NOM’s Thomas Peters is enamored with Kalley Yanta, the Minnesota anti-equality twinkie. In the NOM blog, Mr. Peters links to her newest anti-equality video with:
Video: What About the Separation of Church and State?
Kalley Yanta of the Minnesota Marriage Minute answers the question “isn’t it wrong for churches to be involved in campaigns [to protect marriage]”?
She responds: “Churches, like everyone else, not only have a constitutional right but a duty to speak out about important issues in the public square. There is a growing movement in America to silence Churches and people of faith …
First of all, this is an intentional confusion of the principle of separation of church and state and the Establishment Clause enshrined in the First Amendment to the Constitution. That mush is then put in the blender with some self-victimization and “eureka, we have a talking point.”
Then there is the obligatory “oh, poor me.” Ministers have a First Amendment right to speak out on anything that they choose. However, my words carry the same weight as someone wearing a collar. What concerns people is when churches blur the line with a ballot committees. Donations to churches are tax deductible while donations to ballot committees or political campaigns are not. If the church is a conduit, that gives them an unfair advantage.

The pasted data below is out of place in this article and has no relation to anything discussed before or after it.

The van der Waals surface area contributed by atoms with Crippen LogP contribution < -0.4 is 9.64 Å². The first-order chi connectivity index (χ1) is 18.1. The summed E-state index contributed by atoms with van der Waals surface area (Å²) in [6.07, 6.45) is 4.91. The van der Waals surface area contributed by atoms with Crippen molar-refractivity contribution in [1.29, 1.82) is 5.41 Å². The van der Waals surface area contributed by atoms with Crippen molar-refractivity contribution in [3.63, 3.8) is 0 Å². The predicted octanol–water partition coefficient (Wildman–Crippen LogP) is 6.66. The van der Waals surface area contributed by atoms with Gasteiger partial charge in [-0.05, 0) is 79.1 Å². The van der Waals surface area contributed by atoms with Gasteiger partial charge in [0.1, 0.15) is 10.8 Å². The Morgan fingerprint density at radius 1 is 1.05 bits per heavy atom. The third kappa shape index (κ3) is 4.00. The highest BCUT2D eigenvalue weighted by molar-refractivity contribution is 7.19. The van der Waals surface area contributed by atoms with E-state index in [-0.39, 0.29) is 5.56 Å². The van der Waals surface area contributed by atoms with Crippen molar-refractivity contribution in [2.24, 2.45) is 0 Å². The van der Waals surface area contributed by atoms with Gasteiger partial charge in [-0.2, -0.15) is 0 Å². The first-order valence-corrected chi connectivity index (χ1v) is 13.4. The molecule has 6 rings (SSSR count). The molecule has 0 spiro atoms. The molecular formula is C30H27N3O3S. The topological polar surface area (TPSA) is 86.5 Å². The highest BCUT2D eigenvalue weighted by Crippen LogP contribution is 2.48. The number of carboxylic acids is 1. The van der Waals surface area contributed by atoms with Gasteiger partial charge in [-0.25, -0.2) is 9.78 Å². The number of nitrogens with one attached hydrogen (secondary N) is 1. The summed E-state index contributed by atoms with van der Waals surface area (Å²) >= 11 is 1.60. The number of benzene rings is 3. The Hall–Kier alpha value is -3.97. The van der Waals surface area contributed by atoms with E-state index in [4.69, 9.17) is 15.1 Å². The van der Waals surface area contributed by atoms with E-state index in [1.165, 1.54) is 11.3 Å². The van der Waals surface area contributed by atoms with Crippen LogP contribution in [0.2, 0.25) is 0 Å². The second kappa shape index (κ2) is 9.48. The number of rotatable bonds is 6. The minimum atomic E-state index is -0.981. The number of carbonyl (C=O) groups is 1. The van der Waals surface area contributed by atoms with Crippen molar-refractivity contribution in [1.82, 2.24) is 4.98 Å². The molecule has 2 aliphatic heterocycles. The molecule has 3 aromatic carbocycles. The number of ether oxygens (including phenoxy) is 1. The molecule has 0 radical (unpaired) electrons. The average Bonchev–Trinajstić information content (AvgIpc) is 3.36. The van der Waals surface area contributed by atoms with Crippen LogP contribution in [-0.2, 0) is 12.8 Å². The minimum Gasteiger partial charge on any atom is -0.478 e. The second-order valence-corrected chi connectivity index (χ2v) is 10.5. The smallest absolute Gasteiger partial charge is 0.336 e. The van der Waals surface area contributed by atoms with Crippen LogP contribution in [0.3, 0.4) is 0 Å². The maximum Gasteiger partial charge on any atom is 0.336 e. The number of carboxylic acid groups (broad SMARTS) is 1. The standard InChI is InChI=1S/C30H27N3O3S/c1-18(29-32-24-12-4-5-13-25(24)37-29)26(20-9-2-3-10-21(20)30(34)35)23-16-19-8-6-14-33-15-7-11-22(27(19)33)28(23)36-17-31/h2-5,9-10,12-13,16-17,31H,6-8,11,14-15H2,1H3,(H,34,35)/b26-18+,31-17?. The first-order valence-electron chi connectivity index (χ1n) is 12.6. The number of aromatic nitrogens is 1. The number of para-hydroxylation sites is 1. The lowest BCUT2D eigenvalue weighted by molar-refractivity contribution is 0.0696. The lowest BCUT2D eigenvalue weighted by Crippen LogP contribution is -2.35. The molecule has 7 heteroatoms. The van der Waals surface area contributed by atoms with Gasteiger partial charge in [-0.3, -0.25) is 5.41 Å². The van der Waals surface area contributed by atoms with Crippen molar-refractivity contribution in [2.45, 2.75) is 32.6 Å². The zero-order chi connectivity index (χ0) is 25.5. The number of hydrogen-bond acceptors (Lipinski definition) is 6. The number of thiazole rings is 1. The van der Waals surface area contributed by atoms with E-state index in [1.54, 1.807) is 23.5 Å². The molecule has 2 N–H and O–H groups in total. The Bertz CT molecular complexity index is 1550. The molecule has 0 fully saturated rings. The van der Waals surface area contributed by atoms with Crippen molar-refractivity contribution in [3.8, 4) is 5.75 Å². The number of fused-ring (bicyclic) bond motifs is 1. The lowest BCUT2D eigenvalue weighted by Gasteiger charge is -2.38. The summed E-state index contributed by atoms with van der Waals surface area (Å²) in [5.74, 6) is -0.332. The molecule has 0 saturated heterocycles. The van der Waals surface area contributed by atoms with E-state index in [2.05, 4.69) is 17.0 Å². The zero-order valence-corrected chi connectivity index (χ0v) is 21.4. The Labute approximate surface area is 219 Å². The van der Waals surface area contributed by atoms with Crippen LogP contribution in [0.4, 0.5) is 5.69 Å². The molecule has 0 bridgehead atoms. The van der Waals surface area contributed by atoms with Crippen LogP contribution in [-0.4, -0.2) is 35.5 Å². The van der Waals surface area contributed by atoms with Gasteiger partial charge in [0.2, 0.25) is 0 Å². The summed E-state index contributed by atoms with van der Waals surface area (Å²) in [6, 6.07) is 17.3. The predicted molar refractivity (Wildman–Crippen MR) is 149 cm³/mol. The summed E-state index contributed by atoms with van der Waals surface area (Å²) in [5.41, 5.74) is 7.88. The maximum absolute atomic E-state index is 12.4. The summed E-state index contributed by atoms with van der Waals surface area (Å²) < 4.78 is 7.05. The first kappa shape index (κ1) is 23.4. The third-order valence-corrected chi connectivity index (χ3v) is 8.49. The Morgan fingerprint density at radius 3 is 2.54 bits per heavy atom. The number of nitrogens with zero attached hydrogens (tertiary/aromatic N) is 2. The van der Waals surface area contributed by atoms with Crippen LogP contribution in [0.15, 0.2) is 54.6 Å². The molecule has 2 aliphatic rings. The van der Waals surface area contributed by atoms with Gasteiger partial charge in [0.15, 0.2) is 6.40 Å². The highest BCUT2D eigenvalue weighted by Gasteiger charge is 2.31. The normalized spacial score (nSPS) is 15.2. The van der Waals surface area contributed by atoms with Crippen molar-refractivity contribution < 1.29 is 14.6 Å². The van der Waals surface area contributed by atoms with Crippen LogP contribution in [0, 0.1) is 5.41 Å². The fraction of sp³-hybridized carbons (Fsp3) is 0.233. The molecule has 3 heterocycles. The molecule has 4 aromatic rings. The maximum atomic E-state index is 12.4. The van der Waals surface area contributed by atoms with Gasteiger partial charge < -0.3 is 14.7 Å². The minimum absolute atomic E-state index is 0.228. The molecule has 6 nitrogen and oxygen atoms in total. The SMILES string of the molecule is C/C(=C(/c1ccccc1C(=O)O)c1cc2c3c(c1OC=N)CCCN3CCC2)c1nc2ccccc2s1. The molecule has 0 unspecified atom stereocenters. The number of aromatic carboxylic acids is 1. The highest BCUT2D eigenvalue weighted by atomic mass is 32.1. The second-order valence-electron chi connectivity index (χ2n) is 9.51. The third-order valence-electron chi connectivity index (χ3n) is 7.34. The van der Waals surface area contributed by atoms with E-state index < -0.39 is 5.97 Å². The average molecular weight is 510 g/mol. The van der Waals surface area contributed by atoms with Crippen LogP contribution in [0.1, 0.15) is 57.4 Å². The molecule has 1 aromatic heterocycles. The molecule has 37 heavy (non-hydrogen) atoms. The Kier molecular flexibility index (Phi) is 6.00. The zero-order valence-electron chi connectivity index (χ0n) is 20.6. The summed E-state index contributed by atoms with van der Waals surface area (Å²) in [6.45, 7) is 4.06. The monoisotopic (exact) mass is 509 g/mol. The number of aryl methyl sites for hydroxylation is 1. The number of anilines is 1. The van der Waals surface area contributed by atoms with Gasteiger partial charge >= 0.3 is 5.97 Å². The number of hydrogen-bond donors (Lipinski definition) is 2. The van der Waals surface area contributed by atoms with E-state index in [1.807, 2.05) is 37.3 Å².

The greater concern is that we are most certainly enacting laws that most certainly are in recognition of religion. Campaigns to enact laws to ban gay marriage equality are always orchestrated by fundamentalist religious organizations. Indeed, National Organization for Marriage is a proxy for the US Conference of Catholic Bishops. They seek to ban gay marriage because it offends their interpretation of their religion. The Supreme Court, in Lemon, extended the Establishment Clause to apply to state laws
As a society, we are seeing increasing insults to the First Amendment by religious groups and the elected representatives whom they support. This erosion began in 1973 when Roe v Wade was decided mobilizing the Christian right. Seven years later, Ronald Reagan brought those same Christian activists into the White House.